The maritime Silk Road project: This is an economic trade route, linking China to distant markets under the so-called ‘one belt, one road’ policy; one that has brought it into stand-offs with Japan and the US over territorial rights to islands and reefs in the South China Sea. It has even attempted to enlist the support of Nepal over impassable Himalayan terrain – more as a symbolic gesture, but giving the clear message that boundaries do not matter.
Chinext: The popular exchange for startups launched in October 2009 along similar lines to the US NASDAQ and now trades at close to 50 times forward earnings – more than double NASDAQ’s.
Acquisitions: China is also encouraging takeover deals by its domestic banking sector to increase its cross-border footprint and has a substantial mergers and acquisitions (M&A) war chest.
Shadow banking: China has pioneered this lightly-regulated area of financial services, which lies outside the regulatory framework but provides a useful service by directing finance to business quickly. This is particularly so as where state owned enterprises (SOEs ) commands the biggest slice of the credit pie – leaving China’s private sector, which creates 80% of jobs, with only 20% of loans.
Financial centres: China has enjoyed the advantage for nearly two decades of having a world class financial centre in Hong Kong. Shanghai is not lagging far behind either; the Shanghai Futures Exchange’s (SHFE) daily liquidity exceeds the combined liquidly of the London Metal Exchange (LME) and New York Mercantile Exchange (NYME).
Cleaning up: The country is in the midst of a massive anti-corruption drive, which has targeted the high and mighty. Even banks have not been spared: this month saw the vice president of one of its largest – Agricultural Bank of China -relieved of his duties, as he assists an anti-graft investigation. The campaign will go some way towards addressing governance and also the high and undisclosed level of stressed assets – one of the main areas of concern in Chinese banking.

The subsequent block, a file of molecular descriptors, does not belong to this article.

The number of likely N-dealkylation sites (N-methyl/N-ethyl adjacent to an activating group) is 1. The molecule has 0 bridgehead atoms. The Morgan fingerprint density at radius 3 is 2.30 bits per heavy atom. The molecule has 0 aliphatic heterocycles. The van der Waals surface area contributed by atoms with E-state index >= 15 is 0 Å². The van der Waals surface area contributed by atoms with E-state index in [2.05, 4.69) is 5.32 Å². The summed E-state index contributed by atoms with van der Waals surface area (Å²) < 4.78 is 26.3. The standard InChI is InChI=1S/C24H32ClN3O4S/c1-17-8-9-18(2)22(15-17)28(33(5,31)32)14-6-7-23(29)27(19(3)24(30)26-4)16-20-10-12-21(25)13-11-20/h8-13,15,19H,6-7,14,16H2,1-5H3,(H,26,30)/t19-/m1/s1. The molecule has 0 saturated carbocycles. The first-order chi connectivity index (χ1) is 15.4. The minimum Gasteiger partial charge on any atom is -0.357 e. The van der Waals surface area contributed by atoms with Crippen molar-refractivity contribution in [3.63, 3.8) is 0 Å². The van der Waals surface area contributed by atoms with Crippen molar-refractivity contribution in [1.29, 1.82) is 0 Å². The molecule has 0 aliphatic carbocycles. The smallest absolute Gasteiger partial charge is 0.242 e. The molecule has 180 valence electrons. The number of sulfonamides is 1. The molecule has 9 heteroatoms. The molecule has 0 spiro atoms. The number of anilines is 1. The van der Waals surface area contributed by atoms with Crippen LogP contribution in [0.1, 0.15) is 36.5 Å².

Abolition of China’s one-child per family policy: The country also recently relaxed its one-child policy after 35 years, which could presage a baby boom ahead and credit growth
Each of these initiatives promises to enrich the financial landscape, providing choice, depth and competition – as well as leaving a firm Chinese imprint.
Europe’s opening banking regulation is finally here. After months of preparation across the continent, the Revised Payment Services Directive comes into effect on January 13.
The revised Payment Services Directive regulation, regarded as one of the most disruptive in Europe’s financial services sector, will begin to make an impact on January 13, 2018.
The cost of compliance efforts for banks has increased exponentially in recent years. This is especially true for those banks that are active in the global trade finance domain, where the overwhelming expectation is for compliance requirements to become even more complex, strict and challenging over time.
This year promises to further the regulatory compliance burden imposed on financial institutions. How are firms in the sector responding to the challenge?